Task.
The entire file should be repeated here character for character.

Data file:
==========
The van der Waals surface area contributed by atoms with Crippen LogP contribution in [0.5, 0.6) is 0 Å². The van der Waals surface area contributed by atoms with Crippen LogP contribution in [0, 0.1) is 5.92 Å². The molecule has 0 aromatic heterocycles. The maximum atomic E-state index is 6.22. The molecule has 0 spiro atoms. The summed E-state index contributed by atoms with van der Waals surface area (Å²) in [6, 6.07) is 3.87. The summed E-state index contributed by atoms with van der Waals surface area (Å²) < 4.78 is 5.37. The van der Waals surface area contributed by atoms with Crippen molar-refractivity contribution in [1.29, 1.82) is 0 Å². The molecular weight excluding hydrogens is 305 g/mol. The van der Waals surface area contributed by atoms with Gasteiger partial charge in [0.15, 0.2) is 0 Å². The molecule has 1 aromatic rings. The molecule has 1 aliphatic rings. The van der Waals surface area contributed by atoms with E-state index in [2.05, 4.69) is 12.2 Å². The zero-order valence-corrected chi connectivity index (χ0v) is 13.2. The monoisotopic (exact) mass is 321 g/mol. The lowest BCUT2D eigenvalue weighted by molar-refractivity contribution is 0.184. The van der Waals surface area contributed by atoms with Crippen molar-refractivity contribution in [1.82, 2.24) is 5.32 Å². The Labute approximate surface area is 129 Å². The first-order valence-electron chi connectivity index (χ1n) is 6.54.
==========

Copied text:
The van der Waals surface area contributed by atoms with Crippen LogP contribution in [0.5, 0.6) is 0 Å². The van der Waals surface area contributed by atoms with Crippen LogP contribution in [0, 0.1) is 5.92 Å². The molecule has 0 aromatic heterocycles. The maximum atomic E-state index is 6.22. The molecule has 0 spiro atoms. The summed E-state index contributed by atoms with van der Waals surface area (Å²) in [6, 6.07) is 3.87. The summed E-state index contributed by atoms with van der Waals surface area (Å²) < 4.78 is 5.37. The van der Waals surface area contributed by atoms with Crippen molar-refractivity contribution in [1.29, 1.82) is 0 Å². The molecular weight excluding hydrogens is 305 g/mol. The van der Waals surface area contributed by atoms with Gasteiger partial charge in [0.15, 0.2) is 0 Å². The molecule has 1 aromatic rings. The molecule has 1 aliphatic rings. The van der Waals surface area contributed by atoms with E-state index in [2.05, 4.69) is 12.2 Å². The zero-order valence-corrected chi connectivity index (χ0v) is 13.2. The monoisotopic (exact) mass is 321 g/mol. The lowest BCUT2D eigenvalue weighted by molar-refractivity contribution is 0.184. The van der Waals surface area contributed by atoms with Crippen molar-refractivity contribution in [1.82, 2.24) is 5.32 Å². The Labute approximate surface area is 129 Å². The first-order valence-electron chi connectivity index (χ1n) is 6.54.